Birth tourism in Canada has seen a 13 percent increase in a year, according to new data collected from the Canadian Institute for Health Information (CIHI).
The figures from hospitals across Canada excluding Quebec, shows the number of non-resident births topped 4,000 for the year ending March 2019.
Expert Andrew Griffith from the Environics Institute and the Canadian Global Affairs Institute, collected the data.
Birth tourism is the term given to babies born in Canada to parents who are not residents. It means the child receives automatic Canadian citizenship.
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Griffith believes the vast majority of the cases involve people traveling to Canada for the sole purpose of giving birth.
In the 12 months ending in March, 4,099 non-resident births were recorded. This compares to 1,354 in 2010, a rise of more than 300 percent.
The data shows the top 10 hospitals for non-resident births are all in Ontario and British Columbia.
Previous research from Griffith revealed birth tourism numbers were much higher than official figures suggested.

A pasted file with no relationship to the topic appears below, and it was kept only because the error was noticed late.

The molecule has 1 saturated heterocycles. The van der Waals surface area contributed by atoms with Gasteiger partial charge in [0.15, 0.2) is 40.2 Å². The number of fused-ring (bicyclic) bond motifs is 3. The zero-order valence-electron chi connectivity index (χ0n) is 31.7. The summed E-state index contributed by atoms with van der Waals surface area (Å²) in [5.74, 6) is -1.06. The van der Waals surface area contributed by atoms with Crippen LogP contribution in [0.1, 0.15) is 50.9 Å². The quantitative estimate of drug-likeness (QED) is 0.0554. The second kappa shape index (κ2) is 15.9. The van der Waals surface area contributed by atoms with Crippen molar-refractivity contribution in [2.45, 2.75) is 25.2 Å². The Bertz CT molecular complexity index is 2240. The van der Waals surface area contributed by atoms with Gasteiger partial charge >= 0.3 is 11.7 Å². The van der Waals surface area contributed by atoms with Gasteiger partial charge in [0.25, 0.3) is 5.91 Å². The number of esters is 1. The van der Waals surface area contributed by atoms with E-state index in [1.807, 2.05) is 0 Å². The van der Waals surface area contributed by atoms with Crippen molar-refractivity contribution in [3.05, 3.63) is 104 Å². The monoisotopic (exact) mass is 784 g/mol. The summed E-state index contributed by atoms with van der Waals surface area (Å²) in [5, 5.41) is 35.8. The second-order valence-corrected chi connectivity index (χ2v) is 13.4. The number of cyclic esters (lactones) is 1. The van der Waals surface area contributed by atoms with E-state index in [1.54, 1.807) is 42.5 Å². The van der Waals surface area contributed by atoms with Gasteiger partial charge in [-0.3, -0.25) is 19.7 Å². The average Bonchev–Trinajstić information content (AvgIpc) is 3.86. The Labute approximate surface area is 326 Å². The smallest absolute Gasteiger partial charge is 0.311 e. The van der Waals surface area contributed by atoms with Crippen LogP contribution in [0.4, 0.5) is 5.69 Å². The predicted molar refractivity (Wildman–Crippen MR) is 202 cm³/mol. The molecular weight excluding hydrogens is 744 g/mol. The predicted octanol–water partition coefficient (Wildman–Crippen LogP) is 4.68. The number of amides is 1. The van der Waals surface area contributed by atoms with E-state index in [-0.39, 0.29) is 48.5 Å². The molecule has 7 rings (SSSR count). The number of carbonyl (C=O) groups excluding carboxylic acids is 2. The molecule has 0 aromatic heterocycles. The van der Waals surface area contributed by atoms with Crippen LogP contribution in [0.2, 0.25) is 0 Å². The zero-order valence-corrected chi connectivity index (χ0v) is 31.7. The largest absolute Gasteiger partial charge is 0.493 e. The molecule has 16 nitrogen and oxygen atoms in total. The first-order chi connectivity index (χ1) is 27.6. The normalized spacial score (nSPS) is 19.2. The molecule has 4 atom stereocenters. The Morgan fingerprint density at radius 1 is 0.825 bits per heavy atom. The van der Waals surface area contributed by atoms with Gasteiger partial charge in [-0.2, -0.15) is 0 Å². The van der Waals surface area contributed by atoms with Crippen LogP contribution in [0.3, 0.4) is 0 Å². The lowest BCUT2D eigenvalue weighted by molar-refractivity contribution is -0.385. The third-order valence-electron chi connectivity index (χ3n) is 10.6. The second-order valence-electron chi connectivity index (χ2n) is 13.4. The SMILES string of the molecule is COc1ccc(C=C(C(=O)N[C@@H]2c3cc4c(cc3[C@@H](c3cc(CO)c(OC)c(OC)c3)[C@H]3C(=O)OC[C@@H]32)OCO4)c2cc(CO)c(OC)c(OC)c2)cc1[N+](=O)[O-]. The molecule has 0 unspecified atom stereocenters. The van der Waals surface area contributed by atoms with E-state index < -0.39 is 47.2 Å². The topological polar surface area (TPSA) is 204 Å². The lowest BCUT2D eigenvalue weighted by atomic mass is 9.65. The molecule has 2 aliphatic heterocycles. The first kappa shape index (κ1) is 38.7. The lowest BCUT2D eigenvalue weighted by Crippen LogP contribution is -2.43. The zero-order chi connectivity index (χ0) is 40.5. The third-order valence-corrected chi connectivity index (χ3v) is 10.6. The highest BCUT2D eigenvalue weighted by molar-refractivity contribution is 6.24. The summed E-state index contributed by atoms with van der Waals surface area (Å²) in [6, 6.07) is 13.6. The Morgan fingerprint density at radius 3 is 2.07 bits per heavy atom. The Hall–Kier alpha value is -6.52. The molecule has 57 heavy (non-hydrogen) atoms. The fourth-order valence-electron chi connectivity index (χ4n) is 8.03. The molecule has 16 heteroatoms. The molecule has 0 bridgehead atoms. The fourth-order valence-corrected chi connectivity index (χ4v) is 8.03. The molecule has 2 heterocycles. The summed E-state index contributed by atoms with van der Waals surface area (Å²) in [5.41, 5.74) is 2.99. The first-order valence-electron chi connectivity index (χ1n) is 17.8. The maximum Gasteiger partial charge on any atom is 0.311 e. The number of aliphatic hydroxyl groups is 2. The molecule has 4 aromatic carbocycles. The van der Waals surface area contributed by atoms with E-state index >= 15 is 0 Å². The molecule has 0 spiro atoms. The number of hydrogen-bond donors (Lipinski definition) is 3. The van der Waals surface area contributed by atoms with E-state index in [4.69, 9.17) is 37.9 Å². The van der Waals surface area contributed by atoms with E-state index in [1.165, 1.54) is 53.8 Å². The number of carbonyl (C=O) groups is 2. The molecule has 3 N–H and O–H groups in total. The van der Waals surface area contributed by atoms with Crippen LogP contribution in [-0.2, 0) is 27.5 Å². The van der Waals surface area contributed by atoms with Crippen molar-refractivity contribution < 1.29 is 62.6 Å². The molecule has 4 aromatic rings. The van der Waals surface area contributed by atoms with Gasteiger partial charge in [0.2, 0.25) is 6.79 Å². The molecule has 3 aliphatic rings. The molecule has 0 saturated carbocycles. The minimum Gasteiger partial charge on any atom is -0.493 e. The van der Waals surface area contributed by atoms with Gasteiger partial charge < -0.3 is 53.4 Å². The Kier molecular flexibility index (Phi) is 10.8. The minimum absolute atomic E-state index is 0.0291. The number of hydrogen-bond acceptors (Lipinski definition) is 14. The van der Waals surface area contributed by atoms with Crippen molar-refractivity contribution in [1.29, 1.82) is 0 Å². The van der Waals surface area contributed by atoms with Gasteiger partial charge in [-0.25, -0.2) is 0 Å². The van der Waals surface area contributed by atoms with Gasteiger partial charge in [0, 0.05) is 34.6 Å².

Griffith used numbers from the Discharge Abstract Database (DAD) of the CIHI, which showed there were 3,223 non-resident births in Canada in 2016, while Statistics Canada reported a figure of 313.
The explanation for the discrepancy is that birth tourists use their real addresses for hospital payments but their temporary Canadian addresses on birth registration forms, Griffith found.
He offered three solutions to curb birth tourism:
offers three potential solutions to help tackle the issue:
1) Make birth tourism grounds for visitor visa refusal
Griffith suggests introducing a question about intent to give birth on the visitor visa form, with visa officers given the power to request a pregnancy test in high-risk cases.
A woman who has not declared her pregnancy could be found guilty of immigration fraud, with the child’s citizenships subsequently obtained fraudulently.
While the approach would create a deterrent, it would be difficult to enforce, Griffith says.
2) Qualified birthright citizenship
Canada could copy Australia’s 2017 move to change its citizenship act to introduce qualified birthright citizenship. This would mean a person born in Canada only gets citizenship “if the parent is either a Canadian citizen or a permanent resident and if the child has lived in Canada for 10 years after birth.”
The downside to this approach would be costly changes to the way births are registered, with parental pictures and proof of residence currently not required.
3) Regulatory and financial approaches
Griffith suggests taking financial action against non-residents who give birth in Canada. “While financial measures do not address objections to birth tourism in principle, they could discourage some birth tourism and would address the cases where birth tourists are not paying their hospital bills,” he writes.